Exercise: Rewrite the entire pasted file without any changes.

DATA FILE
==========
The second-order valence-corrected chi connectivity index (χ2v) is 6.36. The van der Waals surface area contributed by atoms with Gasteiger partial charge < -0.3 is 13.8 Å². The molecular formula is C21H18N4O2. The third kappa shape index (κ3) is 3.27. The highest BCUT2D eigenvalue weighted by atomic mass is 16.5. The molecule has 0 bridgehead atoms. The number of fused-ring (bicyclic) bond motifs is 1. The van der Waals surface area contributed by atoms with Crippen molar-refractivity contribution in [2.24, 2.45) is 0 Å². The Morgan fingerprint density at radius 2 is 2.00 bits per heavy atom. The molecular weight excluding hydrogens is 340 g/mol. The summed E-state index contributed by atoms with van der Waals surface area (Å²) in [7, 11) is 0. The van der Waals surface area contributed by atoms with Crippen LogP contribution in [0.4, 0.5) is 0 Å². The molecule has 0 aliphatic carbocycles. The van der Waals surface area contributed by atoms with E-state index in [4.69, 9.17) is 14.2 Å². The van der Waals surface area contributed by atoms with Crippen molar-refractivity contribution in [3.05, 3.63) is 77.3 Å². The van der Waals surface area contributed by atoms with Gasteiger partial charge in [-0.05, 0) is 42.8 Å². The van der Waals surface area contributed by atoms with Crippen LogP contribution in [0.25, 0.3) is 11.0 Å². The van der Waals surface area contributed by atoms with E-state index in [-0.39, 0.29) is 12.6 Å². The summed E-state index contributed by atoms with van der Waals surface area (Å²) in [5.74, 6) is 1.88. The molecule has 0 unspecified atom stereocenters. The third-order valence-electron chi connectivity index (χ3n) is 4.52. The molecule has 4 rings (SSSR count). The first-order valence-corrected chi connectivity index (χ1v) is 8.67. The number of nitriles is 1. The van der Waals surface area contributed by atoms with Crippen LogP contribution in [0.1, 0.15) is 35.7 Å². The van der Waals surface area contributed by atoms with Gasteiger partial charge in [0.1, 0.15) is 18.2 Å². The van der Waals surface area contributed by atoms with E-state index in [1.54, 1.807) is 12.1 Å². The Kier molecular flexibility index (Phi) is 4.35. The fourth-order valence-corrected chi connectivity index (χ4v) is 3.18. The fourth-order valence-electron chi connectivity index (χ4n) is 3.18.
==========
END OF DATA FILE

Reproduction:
The second-order valence-corrected chi connectivity index (χ2v) is 6.36. The van der Waals surface area contributed by atoms with Gasteiger partial charge < -0.3 is 13.8 Å². The molecular formula is C21H18N4O2. The third kappa shape index (κ3) is 3.27. The highest BCUT2D eigenvalue weighted by atomic mass is 16.5. The molecule has 0 bridgehead atoms. The number of fused-ring (bicyclic) bond motifs is 1. The van der Waals surface area contributed by atoms with Crippen molar-refractivity contribution in [2.24, 2.45) is 0 Å². The Morgan fingerprint density at radius 2 is 2.00 bits per heavy atom. The molecular weight excluding hydrogens is 340 g/mol. The summed E-state index contributed by atoms with van der Waals surface area (Å²) in [7, 11) is 0. The van der Waals surface area contributed by atoms with Crippen LogP contribution in [0.4, 0.5) is 0 Å². The molecule has 0 aliphatic carbocycles. The van der Waals surface area contributed by atoms with E-state index in [4.69, 9.17) is 14.2 Å². The van der Waals surface area contributed by atoms with Crippen molar-refractivity contribution in [3.05, 3.63) is 77.3 Å². The van der Waals surface area contributed by atoms with Gasteiger partial charge in [-0.05, 0) is 42.8 Å². The van der Waals surface area contributed by atoms with Crippen LogP contribution in [0.25, 0.3) is 11.0 Å². The van der Waals surface area contributed by atoms with E-state index in [-0.39, 0.29) is 12.6 Å². The summed E-state index contributed by atoms with van der Waals surface area (Å²) in [5.74, 6) is 1.88. The molecule has 0 unspecified atom stereocenters. The third-order valence-electron chi connectivity index (χ3n) is 4.52. The molecule has 4 rings (SSSR count). The first-order valence-corrected chi connectivity index (χ1v) is 8.67. The number of nitriles is 1. The van der Waals surface area contributed by atoms with Crippen LogP contribution in [0.1, 0.15) is 35.7 Å². The van der Waals surface area contributed by atoms with Gasteiger partial charge in [0.1, 0.15) is 18.2 Å². The van der Waals surface area contributed by atoms with E-state index in [1.54, 1.807) is 12.1 Å². The Kier molecular flexibility index (Phi) is 4.35. The fourth-order valence-corrected chi connectivity index (χ4v) is 3.18. The fourth-order valence-electron chi connectivity index (χ4n) is 3.18.